The prolonged use of non-steroidal anti-inflammatory drugs (NSAIDs) has been associated with a reduced risk of gastric cancer. The best-known target of these drugs is cyclooxygenase (COX); the COX-2 isoform is frequently up-regulated in gastric adenocarcinomas. Using the post-gastrectomy stomach as a model, the expression of COX-2 mRNA and protein has been investigated during tumour progression in the human stomach. COX-2 expression was comparable in gastric stump carcinomas and conventional gastric carcinomas and localized primarily to the cytoplasm of the neoplastic cells. COX-2 mRNA was elevated in biopsies containing intestinal metaplasia, as determined by reverse transcriptase polymerase chain reaction (RT-PCR). COX-2 immunopositivity became more frequent during progression from reactive epithelium to high-grade dysplasia, both in the epithelial and in the stromal cell compartment. Co-localization of COX-2-positive stromal cells was seen with CD68, α-smooth muscle actin (α-SMA), vimentin, and HLA-DR, but an as yet unidentified subpopulation of stromal cells remained. Co-localization with the macrophage marker CD68 was only observed in a minority of COX-2-positive cells. These data show that COX-2 expression is a relatively early event during carcinogenesis in the stomach. COX-2 expression increases during tumour progression in the stomach, suggesting a role for COX-2 expression in gastric tumourigenesis.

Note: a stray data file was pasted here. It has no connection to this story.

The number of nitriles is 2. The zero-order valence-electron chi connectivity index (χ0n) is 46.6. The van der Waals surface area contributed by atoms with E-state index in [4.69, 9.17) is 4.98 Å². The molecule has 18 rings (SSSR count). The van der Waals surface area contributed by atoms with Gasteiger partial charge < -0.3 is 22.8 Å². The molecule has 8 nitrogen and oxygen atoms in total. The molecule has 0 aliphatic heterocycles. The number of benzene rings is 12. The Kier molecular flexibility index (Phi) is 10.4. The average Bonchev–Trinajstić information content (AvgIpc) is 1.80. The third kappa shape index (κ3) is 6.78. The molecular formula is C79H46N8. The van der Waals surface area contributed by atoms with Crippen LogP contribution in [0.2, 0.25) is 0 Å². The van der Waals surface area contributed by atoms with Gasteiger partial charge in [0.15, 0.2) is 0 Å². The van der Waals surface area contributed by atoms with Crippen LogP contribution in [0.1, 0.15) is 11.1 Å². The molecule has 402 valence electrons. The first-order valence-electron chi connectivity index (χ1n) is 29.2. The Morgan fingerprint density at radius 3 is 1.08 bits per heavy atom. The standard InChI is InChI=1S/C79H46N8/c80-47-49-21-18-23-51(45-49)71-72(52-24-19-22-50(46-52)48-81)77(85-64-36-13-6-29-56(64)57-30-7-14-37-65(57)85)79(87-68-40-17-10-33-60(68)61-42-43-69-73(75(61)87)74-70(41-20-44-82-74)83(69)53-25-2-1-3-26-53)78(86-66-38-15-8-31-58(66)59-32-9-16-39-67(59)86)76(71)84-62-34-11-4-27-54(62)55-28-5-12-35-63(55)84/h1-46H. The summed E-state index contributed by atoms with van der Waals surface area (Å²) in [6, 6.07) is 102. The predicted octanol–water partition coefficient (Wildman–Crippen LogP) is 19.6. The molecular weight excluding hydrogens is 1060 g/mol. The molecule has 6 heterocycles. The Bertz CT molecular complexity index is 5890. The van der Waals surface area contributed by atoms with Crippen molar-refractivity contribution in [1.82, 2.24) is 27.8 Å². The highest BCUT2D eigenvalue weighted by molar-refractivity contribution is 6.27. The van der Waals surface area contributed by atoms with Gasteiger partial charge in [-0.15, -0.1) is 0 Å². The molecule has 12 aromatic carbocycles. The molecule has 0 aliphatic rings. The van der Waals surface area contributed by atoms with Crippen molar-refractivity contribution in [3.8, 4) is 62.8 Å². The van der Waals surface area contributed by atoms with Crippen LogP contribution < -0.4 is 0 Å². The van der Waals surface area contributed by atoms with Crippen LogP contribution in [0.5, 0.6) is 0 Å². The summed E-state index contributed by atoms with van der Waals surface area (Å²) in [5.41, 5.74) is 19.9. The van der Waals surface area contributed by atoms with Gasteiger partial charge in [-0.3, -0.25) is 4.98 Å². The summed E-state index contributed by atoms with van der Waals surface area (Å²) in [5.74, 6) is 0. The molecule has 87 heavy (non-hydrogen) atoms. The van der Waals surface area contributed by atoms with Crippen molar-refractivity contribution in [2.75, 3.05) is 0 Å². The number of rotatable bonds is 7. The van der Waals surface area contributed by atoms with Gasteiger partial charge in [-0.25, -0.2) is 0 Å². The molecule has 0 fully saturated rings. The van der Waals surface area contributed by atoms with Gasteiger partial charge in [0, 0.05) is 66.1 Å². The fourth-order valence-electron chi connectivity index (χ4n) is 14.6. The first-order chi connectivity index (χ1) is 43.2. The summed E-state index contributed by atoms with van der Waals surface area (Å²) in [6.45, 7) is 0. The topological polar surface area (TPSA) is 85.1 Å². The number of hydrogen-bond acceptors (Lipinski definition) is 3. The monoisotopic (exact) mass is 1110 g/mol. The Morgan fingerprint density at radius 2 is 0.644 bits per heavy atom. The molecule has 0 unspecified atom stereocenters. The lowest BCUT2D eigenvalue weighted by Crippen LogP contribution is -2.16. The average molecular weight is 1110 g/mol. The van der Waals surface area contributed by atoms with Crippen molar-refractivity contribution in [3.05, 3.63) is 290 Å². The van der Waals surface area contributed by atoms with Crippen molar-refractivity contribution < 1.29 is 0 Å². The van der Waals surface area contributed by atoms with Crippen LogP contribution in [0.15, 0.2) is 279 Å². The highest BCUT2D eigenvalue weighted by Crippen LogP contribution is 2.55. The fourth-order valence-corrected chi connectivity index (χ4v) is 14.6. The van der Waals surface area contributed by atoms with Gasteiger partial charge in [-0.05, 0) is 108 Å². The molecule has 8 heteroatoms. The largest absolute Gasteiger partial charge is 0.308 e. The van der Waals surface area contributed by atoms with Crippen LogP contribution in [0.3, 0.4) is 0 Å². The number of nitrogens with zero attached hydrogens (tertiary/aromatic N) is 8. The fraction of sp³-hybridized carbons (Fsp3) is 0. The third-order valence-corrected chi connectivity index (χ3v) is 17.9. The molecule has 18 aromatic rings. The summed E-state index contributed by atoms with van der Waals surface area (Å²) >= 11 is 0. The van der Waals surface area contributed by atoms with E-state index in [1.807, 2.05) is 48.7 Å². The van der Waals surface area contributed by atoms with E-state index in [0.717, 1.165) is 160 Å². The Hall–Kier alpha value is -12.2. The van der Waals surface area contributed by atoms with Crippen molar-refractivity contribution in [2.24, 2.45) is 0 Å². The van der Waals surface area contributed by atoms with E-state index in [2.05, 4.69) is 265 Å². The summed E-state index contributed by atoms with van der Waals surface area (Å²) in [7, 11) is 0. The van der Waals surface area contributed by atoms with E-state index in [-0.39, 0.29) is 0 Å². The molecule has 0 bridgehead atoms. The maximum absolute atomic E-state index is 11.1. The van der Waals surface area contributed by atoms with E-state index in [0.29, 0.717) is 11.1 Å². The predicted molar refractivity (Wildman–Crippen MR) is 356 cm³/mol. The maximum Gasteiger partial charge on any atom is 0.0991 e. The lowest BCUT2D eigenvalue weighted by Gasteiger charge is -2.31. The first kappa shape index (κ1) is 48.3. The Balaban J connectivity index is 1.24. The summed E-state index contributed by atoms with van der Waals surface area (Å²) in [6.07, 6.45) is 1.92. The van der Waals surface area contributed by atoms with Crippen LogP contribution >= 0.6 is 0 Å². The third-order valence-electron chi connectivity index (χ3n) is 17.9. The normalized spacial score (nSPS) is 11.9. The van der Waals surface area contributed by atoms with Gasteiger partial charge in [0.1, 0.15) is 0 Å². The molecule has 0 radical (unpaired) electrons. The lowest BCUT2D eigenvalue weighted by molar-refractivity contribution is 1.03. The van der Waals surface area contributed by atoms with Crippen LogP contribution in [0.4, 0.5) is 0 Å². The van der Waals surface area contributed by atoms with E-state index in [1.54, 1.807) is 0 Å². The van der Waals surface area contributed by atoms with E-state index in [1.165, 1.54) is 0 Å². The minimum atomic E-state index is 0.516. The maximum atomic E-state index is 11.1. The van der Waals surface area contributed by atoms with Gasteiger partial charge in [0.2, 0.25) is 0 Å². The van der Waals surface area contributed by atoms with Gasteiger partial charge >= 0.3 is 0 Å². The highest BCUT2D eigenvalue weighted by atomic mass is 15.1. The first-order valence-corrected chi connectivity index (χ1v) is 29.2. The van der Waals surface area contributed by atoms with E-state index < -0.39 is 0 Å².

- Tumour progression
ASJC Scopus subject areas
- Pathology and Forensic Medicine